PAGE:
We are incredibly excited to announce that Toni Jordan’s Nine Days has been selected for the VCE English and English as an Additional Language (EAL) text list for 2019! Toni spent some time discussing the themes of the novel with Jill Fitzsimons, Director of Professional Learning & Partnerships and English teacher at Marcellin College, and we’re delighted to present that interview here...
Jill Fitzsimons: Congratulations on making it onto the VCE English/EAL text list, Toni. You and your characters will become extremely important people in the lives of a vast array of VCE English teachers and students! One of the first things students and teachers will begin studying is the world of text and the explicit and implied values it expresses. Can you kick start this process for everyone by teasing out the different worlds in Nine Days? Which overt and hidden values do you associate with these worlds?
Toni Jordan: Thank you Jill! I’m thrilled. I think of Nine Days having two levels of worlds. The first level is the big picture things that the characters have in common with each other (and with other people as well): the location of Richmond, and the specifics of each particular day. The values here are more general and universal, like fear for Australia and for the Allies during WWII, or the economic and political realities of their point in time. Then, if you zoom in, you see that each character has their own individual, specific world that is theirs alone. Each one of them makes their own world through their own thoughts, values and priorities. To me, these two worlds illustrate the difference between a communal and an individualistic world view, but it’s not either/or. They’re overlapping.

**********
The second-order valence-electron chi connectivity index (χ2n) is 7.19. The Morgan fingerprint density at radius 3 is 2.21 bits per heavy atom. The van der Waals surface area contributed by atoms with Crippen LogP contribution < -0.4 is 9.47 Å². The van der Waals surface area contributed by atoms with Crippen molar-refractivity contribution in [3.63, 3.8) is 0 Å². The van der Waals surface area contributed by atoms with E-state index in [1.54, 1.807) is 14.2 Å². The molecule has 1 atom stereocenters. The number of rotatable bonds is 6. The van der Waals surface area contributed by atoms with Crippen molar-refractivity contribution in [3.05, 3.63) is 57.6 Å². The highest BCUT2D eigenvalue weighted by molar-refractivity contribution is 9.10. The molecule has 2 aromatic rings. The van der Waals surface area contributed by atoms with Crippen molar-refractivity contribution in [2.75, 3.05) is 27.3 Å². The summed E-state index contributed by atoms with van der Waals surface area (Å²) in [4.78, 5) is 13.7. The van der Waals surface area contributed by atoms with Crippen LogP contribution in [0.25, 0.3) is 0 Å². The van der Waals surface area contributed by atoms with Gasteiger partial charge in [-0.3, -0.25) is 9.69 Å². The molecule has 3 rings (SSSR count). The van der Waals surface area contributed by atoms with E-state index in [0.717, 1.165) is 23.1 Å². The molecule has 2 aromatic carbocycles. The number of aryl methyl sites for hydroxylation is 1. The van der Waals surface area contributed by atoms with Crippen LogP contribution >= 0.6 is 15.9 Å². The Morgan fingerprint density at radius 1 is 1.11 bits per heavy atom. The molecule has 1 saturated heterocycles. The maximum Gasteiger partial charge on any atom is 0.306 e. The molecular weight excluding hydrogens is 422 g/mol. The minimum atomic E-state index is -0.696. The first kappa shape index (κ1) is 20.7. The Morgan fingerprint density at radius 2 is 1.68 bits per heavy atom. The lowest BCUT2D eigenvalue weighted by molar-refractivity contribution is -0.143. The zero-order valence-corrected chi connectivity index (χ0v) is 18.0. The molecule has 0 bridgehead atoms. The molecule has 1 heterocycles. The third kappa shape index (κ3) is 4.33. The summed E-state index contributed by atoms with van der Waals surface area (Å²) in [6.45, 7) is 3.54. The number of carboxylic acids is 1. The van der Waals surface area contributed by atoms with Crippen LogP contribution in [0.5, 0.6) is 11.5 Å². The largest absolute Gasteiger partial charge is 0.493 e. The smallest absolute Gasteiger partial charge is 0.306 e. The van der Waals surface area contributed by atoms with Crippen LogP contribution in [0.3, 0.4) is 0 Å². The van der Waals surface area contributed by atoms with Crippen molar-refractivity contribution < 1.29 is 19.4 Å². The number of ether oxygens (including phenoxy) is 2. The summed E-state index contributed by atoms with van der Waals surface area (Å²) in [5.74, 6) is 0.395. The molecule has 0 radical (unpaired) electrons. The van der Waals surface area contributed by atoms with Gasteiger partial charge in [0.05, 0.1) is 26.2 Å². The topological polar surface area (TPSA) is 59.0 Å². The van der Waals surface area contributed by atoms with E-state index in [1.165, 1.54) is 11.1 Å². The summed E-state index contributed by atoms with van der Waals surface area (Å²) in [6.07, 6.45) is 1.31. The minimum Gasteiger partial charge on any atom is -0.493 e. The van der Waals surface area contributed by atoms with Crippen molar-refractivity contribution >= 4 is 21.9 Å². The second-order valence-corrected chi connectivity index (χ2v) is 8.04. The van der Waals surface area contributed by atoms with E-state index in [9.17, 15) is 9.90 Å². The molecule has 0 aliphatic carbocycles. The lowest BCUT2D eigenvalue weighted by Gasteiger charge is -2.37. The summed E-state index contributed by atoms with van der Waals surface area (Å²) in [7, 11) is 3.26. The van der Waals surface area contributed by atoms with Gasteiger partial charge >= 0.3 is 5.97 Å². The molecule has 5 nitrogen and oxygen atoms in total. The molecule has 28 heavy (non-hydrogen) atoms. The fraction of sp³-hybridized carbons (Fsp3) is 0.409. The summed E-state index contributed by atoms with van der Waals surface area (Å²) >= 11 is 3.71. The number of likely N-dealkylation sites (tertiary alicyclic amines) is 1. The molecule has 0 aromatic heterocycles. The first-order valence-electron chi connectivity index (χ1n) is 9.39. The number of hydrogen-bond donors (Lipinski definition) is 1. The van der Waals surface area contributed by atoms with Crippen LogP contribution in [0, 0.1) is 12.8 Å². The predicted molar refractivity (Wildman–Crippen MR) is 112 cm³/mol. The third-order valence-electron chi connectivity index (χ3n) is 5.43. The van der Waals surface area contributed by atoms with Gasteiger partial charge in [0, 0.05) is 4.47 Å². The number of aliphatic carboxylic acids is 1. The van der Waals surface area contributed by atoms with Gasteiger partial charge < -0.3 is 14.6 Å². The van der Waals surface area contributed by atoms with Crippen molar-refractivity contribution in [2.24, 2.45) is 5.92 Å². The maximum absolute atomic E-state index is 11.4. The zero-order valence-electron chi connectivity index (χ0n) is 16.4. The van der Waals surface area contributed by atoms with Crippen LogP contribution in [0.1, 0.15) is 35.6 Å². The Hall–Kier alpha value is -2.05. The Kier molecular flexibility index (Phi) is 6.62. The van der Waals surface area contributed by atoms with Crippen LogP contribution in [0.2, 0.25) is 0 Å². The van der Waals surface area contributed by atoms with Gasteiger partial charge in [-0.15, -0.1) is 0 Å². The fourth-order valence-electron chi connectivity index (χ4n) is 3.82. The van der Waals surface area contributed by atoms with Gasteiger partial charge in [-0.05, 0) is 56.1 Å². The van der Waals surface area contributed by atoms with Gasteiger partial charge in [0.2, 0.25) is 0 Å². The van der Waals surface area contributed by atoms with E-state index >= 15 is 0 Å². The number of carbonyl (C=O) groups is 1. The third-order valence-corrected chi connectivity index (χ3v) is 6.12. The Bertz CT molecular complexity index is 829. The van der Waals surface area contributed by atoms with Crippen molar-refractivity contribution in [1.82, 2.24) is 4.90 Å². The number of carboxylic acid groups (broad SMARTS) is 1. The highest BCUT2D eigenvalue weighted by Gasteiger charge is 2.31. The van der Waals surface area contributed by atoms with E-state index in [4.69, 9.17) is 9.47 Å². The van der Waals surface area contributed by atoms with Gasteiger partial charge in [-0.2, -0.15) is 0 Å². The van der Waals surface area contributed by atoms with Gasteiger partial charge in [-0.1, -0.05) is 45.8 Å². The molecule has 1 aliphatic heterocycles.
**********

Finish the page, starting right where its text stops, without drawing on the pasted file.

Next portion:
JF: Religious sectarianism is a strong external force in the novel but this will be a strange and unfamiliar concept to the majority of students. How deeply entrenched was religious prejudice in twentieth-century Australia and which characters did you use to highlight the conflicting perspectives of Catholic and Anglican families?
TJ: This kind of religious prejudice was a real force in the lives of many people, and one of those big-picture world views that pervade the whole story. Catholics and Protestants shopped in different stores, worked in difference places and socialised very differently. Many families and relationships were torn apart. In Nine Days, this is seen most keenly in Connie and Jack, but there are hints in the lives of the other characters as well.